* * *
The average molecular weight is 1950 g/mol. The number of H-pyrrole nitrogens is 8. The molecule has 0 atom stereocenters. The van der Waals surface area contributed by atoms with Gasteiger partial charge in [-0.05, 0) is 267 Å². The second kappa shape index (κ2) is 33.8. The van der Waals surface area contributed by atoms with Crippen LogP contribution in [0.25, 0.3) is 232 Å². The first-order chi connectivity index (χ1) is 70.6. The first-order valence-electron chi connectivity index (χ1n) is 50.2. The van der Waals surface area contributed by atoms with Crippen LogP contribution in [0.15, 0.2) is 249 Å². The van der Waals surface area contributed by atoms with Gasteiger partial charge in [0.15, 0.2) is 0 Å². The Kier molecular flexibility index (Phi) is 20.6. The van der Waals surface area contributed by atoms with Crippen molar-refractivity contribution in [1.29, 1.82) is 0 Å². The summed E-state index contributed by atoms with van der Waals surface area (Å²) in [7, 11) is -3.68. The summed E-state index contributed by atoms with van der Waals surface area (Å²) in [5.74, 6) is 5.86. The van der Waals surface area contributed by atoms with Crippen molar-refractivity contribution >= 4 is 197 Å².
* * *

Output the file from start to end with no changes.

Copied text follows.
The average molecular weight is 1950 g/mol. The number of H-pyrrole nitrogens is 8. The molecule has 0 atom stereocenters. The van der Waals surface area contributed by atoms with Gasteiger partial charge in [-0.05, 0) is 267 Å². The second kappa shape index (κ2) is 33.8. The van der Waals surface area contributed by atoms with Crippen LogP contribution in [0.25, 0.3) is 232 Å². The first-order chi connectivity index (χ1) is 70.6. The first-order valence-electron chi connectivity index (χ1n) is 50.2. The van der Waals surface area contributed by atoms with Crippen LogP contribution in [0.15, 0.2) is 249 Å². The van der Waals surface area contributed by atoms with Gasteiger partial charge in [0.15, 0.2) is 0 Å². The Kier molecular flexibility index (Phi) is 20.6. The van der Waals surface area contributed by atoms with Crippen molar-refractivity contribution in [1.29, 1.82) is 0 Å². The summed E-state index contributed by atoms with van der Waals surface area (Å²) in [7, 11) is -3.68. The summed E-state index contributed by atoms with van der Waals surface area (Å²) in [5.74, 6) is 5.86. The van der Waals surface area contributed by atoms with Crippen molar-refractivity contribution >= 4 is 197 Å².